logo
Wrong email address or username
Wrong email address or username
Incorrect verification code
back to top
Search tags: first-read-by-this-author
Load new posts () and activity
Like Reblog Comment
show activity (+)
review 2018-04-20 03:03
Heroes of the Frontier
Heroes of the Frontier - Dave Eggers

This was tough for me. I love Eggers' work, and so much of this is what I would expect from him, but there are parts that just left me irritated, confused, or extremely stressed out for this unprepared, ill-equipped, mother of two, who displays an almost stunning lack of judgment when she takes her children on an inspired but completely unplanned trip to Alaska. The children, of course, are perfectly sweet, beautiful, wise little Yodas, who manage to charm even when they are at their worst.

 

Despite this, I was rooting for Josie. I bookmarked my audio-book and listened to one part several times — describing how we went from 4 parent visits a year at school to 46-hours' worth of recommended involvement (in a month). So, I cheered for Josie, even when she did some super questionable things (did anyone besides Josie not figure out the jumpsuits immediately?). And I almost made it all the way through. With about an hour or so left, Josie composes some music, and the story went from completely unrealistic yet kind of sweet and brave, to you have got to be kidding me. I considered Josie's musical scoring a charming affectation, a cute little character trait, but this was completely bizarre and almost offensive (to all musicians, everywhere, and I am not a musician). It went right off the rails for me after that.

 

There are some awesome, radical, refreshing ideas here about parenting and life, and it would have been so great if the rest of it had measured up to that great promise. Based on some other comments, I am guessing the geography is not well-researched, which seems a shame, and also easily avoidable. Any Eggers fans out there? Curious to know your thoughts.

Like Reblog Comment
show activity (+)
review 2018-03-31 17:49
The Animators, by Karla Rae Whitaker
The Animators - Kayla Rae Whitaker

The Animators struck a deep chord with me on two levels: as an artist and as best friend to a fellow artist. If you are either, you'll likely love this novel as I did.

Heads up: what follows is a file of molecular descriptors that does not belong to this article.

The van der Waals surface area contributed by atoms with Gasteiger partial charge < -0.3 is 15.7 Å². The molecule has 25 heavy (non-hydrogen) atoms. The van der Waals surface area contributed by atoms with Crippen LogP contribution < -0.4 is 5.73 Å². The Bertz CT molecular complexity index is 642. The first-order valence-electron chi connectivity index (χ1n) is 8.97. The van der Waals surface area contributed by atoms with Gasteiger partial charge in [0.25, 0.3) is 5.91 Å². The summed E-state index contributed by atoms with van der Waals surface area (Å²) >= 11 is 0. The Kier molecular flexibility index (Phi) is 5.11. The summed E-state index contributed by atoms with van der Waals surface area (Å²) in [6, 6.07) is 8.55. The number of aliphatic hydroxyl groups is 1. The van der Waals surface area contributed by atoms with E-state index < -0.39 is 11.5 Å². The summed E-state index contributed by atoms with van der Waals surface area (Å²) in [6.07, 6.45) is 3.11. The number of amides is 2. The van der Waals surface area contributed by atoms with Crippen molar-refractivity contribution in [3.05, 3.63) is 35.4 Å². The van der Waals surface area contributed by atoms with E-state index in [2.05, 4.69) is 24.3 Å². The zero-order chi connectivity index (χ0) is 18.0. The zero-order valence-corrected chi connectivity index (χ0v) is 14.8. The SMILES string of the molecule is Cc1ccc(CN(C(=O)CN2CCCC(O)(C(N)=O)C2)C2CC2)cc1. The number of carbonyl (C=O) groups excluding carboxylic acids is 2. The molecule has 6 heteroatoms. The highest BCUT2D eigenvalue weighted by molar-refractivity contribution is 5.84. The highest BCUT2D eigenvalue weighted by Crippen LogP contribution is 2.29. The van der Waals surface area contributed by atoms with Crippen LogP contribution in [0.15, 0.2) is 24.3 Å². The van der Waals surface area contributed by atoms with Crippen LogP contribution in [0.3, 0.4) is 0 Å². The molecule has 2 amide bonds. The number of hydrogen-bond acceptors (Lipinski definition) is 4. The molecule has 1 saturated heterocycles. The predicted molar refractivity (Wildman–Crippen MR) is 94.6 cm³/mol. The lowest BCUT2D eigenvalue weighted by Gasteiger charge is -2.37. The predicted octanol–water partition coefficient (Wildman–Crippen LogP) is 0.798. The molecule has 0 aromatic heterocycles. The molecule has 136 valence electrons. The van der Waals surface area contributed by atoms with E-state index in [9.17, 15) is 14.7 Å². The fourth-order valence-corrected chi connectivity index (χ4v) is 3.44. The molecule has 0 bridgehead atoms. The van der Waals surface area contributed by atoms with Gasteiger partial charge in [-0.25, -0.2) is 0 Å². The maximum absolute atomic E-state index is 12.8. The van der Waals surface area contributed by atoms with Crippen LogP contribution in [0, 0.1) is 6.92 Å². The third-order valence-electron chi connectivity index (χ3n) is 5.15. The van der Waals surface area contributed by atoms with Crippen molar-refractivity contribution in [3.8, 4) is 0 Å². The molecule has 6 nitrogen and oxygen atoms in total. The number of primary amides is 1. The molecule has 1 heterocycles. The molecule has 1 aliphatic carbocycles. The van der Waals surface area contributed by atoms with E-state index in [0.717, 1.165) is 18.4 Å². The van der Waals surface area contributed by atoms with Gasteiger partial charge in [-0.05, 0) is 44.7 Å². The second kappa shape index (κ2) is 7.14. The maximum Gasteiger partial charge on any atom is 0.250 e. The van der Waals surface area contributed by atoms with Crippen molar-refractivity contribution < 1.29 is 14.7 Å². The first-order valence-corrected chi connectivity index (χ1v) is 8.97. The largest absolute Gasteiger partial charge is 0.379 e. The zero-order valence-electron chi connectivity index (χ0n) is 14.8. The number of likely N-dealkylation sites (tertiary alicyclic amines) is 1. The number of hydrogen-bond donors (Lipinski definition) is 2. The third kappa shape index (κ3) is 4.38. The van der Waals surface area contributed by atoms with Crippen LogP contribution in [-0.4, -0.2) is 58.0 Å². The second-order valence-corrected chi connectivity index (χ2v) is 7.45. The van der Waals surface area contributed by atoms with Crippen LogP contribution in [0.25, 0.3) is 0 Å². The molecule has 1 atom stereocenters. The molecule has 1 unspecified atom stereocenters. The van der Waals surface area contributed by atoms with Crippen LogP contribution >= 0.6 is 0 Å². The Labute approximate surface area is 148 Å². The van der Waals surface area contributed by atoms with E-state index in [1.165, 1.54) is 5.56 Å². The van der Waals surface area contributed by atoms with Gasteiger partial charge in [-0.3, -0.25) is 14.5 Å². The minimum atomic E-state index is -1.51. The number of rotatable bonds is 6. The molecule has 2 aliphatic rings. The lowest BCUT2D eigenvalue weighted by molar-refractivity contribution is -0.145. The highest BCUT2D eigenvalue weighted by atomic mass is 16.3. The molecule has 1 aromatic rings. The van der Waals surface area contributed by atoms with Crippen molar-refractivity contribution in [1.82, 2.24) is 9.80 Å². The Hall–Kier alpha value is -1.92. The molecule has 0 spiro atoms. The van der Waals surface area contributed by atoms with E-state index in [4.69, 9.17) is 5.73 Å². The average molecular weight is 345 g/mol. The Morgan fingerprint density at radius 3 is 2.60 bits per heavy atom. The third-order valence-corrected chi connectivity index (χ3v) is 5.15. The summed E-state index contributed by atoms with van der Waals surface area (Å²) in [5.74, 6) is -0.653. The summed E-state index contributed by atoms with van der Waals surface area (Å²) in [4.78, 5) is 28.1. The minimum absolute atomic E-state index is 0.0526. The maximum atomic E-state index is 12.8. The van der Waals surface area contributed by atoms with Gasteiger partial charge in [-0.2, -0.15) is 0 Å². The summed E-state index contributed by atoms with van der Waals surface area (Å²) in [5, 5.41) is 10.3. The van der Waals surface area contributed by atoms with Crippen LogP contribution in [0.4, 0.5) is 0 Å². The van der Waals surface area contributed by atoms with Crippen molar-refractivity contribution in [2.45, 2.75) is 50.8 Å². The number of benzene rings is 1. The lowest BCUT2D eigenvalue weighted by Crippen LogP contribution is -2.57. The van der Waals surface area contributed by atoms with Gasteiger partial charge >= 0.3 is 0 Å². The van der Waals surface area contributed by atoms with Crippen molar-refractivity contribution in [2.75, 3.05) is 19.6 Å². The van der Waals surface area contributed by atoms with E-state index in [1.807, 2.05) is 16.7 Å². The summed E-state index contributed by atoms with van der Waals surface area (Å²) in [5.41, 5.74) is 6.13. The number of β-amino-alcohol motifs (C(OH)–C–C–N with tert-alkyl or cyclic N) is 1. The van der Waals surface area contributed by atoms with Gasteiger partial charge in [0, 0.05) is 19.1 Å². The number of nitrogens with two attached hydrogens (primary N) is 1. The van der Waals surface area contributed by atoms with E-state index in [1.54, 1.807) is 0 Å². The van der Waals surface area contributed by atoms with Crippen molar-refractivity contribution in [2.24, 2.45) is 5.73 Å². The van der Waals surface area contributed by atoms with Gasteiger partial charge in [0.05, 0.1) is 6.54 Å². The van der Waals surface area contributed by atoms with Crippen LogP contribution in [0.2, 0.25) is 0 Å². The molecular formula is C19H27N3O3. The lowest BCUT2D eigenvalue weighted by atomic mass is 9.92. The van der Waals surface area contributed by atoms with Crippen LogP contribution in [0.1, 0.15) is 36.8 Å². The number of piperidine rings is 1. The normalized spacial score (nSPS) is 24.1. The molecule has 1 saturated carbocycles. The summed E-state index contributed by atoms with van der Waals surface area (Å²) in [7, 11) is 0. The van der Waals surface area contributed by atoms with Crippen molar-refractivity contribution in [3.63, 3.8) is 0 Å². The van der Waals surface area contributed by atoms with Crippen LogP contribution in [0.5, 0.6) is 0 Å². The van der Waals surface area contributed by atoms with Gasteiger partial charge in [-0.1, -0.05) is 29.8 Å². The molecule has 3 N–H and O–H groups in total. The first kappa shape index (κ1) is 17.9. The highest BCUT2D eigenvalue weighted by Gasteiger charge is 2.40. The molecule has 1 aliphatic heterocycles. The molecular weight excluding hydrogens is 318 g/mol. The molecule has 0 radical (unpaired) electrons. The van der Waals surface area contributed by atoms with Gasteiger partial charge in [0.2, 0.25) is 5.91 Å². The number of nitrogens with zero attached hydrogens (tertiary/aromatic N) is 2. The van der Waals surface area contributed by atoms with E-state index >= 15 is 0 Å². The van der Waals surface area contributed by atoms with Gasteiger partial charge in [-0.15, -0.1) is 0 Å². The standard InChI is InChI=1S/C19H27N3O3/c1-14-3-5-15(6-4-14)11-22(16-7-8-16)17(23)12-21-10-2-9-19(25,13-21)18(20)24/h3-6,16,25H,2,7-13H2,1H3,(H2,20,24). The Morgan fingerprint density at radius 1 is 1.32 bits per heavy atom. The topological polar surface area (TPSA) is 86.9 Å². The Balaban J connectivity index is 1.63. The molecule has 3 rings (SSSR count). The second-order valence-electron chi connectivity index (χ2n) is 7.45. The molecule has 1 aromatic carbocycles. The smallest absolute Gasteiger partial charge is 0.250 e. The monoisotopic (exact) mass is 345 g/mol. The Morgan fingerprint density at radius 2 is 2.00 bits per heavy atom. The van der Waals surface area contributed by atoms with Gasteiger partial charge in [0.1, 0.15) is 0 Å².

Funny and engaging from the first page, The Animators starts with our narrator, Sharon, in college, where she meets the charismatic Mel Vaught. Both are aspiring animators who are into the same shit and share an aesthetic; both come from poor, rural southern U.S. backgrounds. Many of us in the arts could identify that time when we learn we're not actually outsiders, that others share our interests; college tends to be a place where we find our tribe.

 

But this is not a novel about being a college arts student. The narrative quickly brings us to a present where Sharon and Mel have made a successful indie animated feature that centers on Mel's life. They live together in New York City. Mel drinks and does a lot of drugs; she's the life of the party. Sharon...is not. She spends a lot of time and emotions angsting over her latest romantic interest, of which there are many.

 

Tension develops between the two, much of it, from Sharon's perspective, owing to Mel's lifestyle. There's a blowout, followed by a shocking, life-altering health crisis for one of them. It's a reset that leads them on a path to mining Sharon's childhood for their next project. This raises very real questions artists face about using their lives in their art in ways that may hurt loved ones. I wasn't quite satisfied by the resolution to this issue, but I appreciated its being seriously considered.

 

This book excels at depicting partnerships between women, their working lives as artists, and craft. The prose is engaging, the characters vivid, and there are some heartbreaking and harrowing moments. Even if you're not an artist or friends with one, I can't imagine Whitaker's (first!) novel not winning you over from page one.